Welcome to BSAC 406 weekly Dive Report. Please contact Ian Hussey if you would like to contribute to the weekly newsletter that is distributed to BSAC 406 members worldwide. In addition, if you would like to feature in the published Dive Report please contact Polly Buckingham.
Don't Touch. . . Ouch -Too Late!
This comes to you from the sunny (ish) UK where I’m taking some time to get my house in order and rediscover the joys of driving on the other side of the road (no accidents so far). But diving goes on and it was an eventful weekend. Geoff tells the story:
"With several regulars being away for various reasons six divers met up for what was to be an interesting day. After Mike and Big Brian’s labour during the week to fix a fractured spring and replacement of the depth sounder transducer on Friday morning itself we set off for Al Khan and what has become our favoured dive site of late, the Victoria Star. Only one of the group had taken the Tuesday evening dive instruction for fancy dress seriously and got a bemused look from the Al Khan coastguard when providing the boat details in a Spiderman mask.
On leaving the harbour it was immediately evident that the sea was still reeling from a storm two days ago as SP325 made slow but steady progress into a heavy swell. Even so, the proximity of the wreck to Mina Khalid Harbour meant we were soon on location and a barnacle encrusted mooring line that had made its way to the surface indicated we were close. Big Brian free-dived to check where we were and on his return advised there was little more than 2-3m vis, a fast current and an ominous repetitive thud, which later became painfully clear for one diver.
Derek (aka Spidey) and Brian Larkin were first in, followed by Mike and Wendy, each with their own objectives for the dive. Wendy searched the galley [a woman’s place is…?] for more components of the mincing machine she has been collecting but was unable to locate the machine itself. After about 25minutes Derek and Brian returned to the surface with Brian looking white as a sheet. While making his way along the vessel, Brian had grasped the rim of an open window only to have the fingers of his right hand crushed when the window slammed shut in the surge (the ominous repetitive thud). Suffering from shock, Brian was put on oxygen and received first aid to cleanse and dress the wounds, which had broken the skin. This combined with Wendy’s “Jesus” cake managed to settle the patient and bring some colour back.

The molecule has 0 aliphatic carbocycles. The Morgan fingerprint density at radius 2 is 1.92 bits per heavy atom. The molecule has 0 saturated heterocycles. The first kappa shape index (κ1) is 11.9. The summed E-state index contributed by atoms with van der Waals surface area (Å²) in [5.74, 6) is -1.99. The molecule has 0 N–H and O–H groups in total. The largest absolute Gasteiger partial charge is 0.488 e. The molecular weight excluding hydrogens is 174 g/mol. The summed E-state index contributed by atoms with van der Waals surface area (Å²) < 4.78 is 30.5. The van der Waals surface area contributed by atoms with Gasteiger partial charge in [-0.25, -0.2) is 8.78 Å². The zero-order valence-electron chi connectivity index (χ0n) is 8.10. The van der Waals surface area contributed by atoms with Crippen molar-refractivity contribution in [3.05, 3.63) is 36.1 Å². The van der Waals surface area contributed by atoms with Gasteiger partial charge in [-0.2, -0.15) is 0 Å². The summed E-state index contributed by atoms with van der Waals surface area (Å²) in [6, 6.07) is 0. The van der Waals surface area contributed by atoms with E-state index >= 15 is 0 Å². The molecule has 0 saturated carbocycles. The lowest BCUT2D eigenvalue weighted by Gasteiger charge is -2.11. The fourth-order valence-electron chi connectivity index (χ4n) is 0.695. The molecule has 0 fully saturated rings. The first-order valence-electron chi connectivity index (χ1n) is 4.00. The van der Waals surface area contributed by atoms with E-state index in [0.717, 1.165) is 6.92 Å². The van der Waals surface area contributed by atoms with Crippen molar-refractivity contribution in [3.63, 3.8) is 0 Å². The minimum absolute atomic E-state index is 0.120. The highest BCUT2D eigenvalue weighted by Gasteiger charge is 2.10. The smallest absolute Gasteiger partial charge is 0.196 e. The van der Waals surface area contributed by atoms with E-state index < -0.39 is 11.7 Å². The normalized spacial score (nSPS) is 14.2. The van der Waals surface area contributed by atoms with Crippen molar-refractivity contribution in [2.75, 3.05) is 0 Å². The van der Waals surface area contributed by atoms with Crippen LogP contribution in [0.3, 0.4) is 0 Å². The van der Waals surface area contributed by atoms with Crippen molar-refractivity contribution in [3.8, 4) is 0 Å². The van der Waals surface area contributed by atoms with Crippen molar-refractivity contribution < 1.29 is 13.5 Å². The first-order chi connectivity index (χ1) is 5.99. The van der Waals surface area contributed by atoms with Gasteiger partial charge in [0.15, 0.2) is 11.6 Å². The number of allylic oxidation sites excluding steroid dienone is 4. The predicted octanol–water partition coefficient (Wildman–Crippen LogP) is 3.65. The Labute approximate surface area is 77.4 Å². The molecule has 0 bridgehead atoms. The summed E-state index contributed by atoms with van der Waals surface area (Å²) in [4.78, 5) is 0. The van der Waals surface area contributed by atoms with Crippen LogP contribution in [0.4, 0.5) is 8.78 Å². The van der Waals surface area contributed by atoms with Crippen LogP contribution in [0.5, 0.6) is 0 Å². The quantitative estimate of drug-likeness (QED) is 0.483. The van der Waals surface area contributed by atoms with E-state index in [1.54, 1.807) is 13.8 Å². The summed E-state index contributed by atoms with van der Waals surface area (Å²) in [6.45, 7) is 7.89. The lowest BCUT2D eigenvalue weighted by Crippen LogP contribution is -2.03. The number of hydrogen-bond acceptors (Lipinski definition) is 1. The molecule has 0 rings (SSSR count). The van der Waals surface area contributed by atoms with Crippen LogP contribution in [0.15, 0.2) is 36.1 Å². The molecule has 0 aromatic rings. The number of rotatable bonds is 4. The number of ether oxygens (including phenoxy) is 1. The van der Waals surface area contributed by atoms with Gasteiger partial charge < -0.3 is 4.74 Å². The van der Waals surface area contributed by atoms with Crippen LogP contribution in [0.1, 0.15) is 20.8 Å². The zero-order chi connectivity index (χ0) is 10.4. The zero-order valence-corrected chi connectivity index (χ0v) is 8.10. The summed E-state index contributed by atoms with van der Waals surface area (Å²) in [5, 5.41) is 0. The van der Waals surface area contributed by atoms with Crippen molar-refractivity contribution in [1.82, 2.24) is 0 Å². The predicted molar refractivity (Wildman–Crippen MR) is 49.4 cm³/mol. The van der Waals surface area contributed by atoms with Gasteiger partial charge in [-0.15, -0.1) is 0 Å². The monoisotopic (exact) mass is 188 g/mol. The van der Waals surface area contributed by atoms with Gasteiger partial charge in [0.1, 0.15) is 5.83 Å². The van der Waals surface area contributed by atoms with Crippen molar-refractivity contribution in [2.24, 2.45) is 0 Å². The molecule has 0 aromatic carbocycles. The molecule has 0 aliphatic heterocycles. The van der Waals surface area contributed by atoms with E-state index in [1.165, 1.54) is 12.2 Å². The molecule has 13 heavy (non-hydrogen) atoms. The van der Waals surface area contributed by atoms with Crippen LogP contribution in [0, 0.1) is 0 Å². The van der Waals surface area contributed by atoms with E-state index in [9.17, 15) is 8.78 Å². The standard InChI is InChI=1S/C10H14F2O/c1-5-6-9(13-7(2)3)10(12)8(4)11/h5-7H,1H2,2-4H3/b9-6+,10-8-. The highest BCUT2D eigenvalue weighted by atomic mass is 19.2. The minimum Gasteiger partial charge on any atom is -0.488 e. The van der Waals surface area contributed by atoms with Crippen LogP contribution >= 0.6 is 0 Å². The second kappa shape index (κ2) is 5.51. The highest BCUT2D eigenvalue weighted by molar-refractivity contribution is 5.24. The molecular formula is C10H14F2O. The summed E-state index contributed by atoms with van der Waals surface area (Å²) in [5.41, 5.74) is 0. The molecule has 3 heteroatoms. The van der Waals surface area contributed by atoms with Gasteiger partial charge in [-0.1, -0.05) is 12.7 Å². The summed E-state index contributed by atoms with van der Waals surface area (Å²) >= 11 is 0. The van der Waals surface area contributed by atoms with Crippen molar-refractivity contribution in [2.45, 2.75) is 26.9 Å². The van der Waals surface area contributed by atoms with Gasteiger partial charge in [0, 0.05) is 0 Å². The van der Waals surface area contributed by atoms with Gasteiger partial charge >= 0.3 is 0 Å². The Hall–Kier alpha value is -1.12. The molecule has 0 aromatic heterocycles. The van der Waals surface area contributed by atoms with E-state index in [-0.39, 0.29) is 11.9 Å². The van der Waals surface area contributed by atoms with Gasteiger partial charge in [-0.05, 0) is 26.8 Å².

With Brian stabilized, Big Brian and Geoff descended and headed for the lifeboat only to find that it was no longer on its davits, torn away presumably by the storm. After checking the prop, more of which has been revealed due to the turbulent waters scouring the sand away, the majority of the dive was spent clearing debris and various hazards set to ensnare unwary divers from the galley. This also opened up another route into the dining area. Everyone agreed on just the one dive so we could return to port and enable Brian to get his hand checked out at hospital where he discovered that he had fractured his middle and ring fingers but was otherwise ok".
The incident naturally provoked some comment, some serious some less so:
· The fickle finger(s) of fate was unkind to Brian
· Despite the presence of Spiderman, this could not prevent the Hand of God…
· Do you think Brian was a little cut up about the hole ordeal?
Thanks to Derek and Big Brian for these valuable contributions to diver safety.
Some more serious reflections:
The incident was perhaps a timely reminder that underwater in general and shipwrecks in particular are a hazardous environment and nothing should be taken for granted. Also it showed how essential both the O2 set and the 1st Aid Kit – always put on the boat but so rarely used – really are. Geoff also makes the good point:
The other ‘top tip’ to add is that in cases of finger injuries such as this to remove any rings as soon as possible. If the injured finger swells the ring will restrict blood flow and may result in losing the finger if the ring cannot be removed.
While all this was going on, PJ was in Germany presenting Uwe with a souvenir of the Victoria Star (see attached). Why this particular souvenir I don’t know – perhaps he had Georgia on his mind! (PJ- I was concerned that Uwe wasn't flagging - and he wasn't - that isn't just a smile: that is flag-elation!).
To start at the end for a change, one of the boat trailer springs died on Friday and after some hard work by Mike Anthony and Brian Lugg on Saturday the trailer is in bits and new springs are procured. On Tuesday night we’ll be putting the thing back together in time for next Friday so we need a few bodies with overalls to help with the lifting. No excuses accepted (well possibly if you need a flight to get here but otherwise…)